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Sexual Intercourse Among High School Students

MMWR; 2017 Jan 5; Ethier, Kann, et al

The proportion of high school students in the US who had ever had sexual intercourse decreased significantly during 2005-2015, according to a new report from the Centers for Disease Control and Prevention. The report examined trends overall and by grade, race/ethnicity, and sex among US high school studies, using data from the 2005-2015 national Youth Risk Behavior Surveys (YRSB) and data from 29 states that conduct the YRBS and have weighted data. Among the findings:

  • During the study period there was a significant linear decrease in the prevalence of ever having had sexual intercourse among all students in grades 9–12 nationwide (46.8% to 41.2%).
  • This decrease was also observed among ninth and 10th grade students, among black students across all grades, and among Hispanic students in 3 grades.
  • A similar pattern by grade was observed in nearly half of the states with available data.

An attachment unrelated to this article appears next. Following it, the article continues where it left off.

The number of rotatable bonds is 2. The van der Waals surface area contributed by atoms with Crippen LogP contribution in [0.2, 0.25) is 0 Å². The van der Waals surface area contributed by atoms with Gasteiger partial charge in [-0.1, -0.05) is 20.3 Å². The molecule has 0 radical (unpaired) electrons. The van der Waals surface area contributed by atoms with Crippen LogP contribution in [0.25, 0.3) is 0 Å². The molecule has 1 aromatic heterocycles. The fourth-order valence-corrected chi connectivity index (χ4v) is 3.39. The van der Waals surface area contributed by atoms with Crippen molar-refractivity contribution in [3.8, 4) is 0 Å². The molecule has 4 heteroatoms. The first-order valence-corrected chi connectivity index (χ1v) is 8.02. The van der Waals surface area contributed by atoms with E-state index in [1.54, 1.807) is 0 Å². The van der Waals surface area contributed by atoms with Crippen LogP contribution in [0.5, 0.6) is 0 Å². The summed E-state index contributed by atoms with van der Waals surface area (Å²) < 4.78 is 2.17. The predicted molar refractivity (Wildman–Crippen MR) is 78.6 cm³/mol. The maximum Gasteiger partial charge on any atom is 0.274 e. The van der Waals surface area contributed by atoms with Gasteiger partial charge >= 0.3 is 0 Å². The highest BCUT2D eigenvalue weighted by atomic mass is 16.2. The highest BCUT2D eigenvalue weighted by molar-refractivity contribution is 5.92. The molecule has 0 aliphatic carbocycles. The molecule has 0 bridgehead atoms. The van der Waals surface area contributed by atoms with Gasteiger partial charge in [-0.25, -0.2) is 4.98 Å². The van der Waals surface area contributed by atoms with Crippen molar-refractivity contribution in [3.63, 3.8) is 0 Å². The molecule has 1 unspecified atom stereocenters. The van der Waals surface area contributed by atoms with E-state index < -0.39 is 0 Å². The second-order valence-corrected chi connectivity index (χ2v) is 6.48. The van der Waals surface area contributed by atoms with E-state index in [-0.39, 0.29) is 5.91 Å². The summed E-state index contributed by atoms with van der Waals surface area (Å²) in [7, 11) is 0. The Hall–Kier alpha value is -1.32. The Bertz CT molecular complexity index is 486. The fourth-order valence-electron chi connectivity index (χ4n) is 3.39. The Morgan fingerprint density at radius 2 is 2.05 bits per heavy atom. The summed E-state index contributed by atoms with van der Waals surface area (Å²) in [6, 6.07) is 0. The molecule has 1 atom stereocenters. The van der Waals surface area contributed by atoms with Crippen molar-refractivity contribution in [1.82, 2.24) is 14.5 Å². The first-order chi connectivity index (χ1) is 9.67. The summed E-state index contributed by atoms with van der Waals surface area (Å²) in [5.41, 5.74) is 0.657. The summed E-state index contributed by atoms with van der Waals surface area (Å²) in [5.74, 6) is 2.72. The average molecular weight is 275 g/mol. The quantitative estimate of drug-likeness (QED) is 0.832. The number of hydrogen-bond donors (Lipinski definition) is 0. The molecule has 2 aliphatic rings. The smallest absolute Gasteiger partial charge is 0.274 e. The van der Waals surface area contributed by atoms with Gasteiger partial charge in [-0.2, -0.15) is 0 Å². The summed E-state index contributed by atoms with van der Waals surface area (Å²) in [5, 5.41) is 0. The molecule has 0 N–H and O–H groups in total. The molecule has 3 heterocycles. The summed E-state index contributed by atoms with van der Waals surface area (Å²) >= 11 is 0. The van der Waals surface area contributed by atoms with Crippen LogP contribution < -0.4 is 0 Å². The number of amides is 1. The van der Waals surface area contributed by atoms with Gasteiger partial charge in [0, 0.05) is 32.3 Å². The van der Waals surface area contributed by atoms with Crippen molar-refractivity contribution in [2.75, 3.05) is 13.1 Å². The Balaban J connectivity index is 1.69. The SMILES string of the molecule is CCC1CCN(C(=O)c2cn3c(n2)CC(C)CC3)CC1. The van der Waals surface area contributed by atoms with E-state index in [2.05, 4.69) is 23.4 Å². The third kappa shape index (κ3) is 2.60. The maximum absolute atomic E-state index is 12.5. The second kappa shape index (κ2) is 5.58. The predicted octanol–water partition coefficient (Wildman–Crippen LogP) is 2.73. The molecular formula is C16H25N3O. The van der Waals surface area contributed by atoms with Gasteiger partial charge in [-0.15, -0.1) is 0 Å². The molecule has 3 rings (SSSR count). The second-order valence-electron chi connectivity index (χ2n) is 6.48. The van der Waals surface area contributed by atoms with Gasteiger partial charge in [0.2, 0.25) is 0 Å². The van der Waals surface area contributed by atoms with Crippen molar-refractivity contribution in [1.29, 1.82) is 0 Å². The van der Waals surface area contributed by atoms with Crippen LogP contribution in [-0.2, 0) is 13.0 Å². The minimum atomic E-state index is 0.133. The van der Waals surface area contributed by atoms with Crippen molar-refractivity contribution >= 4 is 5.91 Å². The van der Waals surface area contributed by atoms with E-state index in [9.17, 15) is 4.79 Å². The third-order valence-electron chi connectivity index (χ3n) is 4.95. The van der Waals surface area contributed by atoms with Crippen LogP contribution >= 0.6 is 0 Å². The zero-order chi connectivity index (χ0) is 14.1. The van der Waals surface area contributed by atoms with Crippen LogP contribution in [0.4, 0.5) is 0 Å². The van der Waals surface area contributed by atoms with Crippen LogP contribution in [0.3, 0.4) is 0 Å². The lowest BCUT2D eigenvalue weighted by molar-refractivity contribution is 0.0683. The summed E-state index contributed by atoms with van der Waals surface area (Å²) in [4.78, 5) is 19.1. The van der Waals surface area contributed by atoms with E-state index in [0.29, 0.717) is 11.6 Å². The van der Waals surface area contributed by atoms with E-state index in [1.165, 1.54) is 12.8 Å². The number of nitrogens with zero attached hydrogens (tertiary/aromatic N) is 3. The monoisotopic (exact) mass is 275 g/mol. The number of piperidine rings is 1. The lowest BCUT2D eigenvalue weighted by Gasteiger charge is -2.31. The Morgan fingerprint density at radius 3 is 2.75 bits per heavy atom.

Citation:

Ethier KA, Kann L, McManus T. Sexual intercourse among high school students—29 states and United States overall, 2005–2015. MMWR Morb Mortal Wkly Rep. 2018;66:1393–1397. doi:10.15585/mmwr.mm665152a1.

Commentary:

Early age of starting sexual activity is associated with having more lifetime sexual partners, not using condoms, a higher rate of sexually transmitted infections (STI), and an increased likelihood of becoming pregnant during adolescence.1,2 Each of these consequences of early initiation of sexual activity has consequences of its own. The data reviewed above is good news, showing a lower proportion of teenagers engaging in sexual activity, and more teenagers delaying sexual activity until they can be better equipped both cognitively and emotionally to handle the decision and the consequences of that decision. What led to this decrease is not clear, but the fact that is has decreased is good news. — Neil Skolnik, MD

  1. Heywood W, Patrick K, Smith AM, Pitts MK. Associations between early first sexual intercourse and later sexual and reproductive outcomes: a systematic review of population-based data. Arch Sex Behav. 2015;44:531–69. doi:10.1007/s10508-014-0374-3
  2. Kaestle CE, Halpern CT, Miller WC, Ford CA. Young age at first sexual intercourse and sexually transmitted infections in adolescents and young adults. Am J Epidemiol. 2005;161:774–80. doi:10.1093/aje/kwi095.

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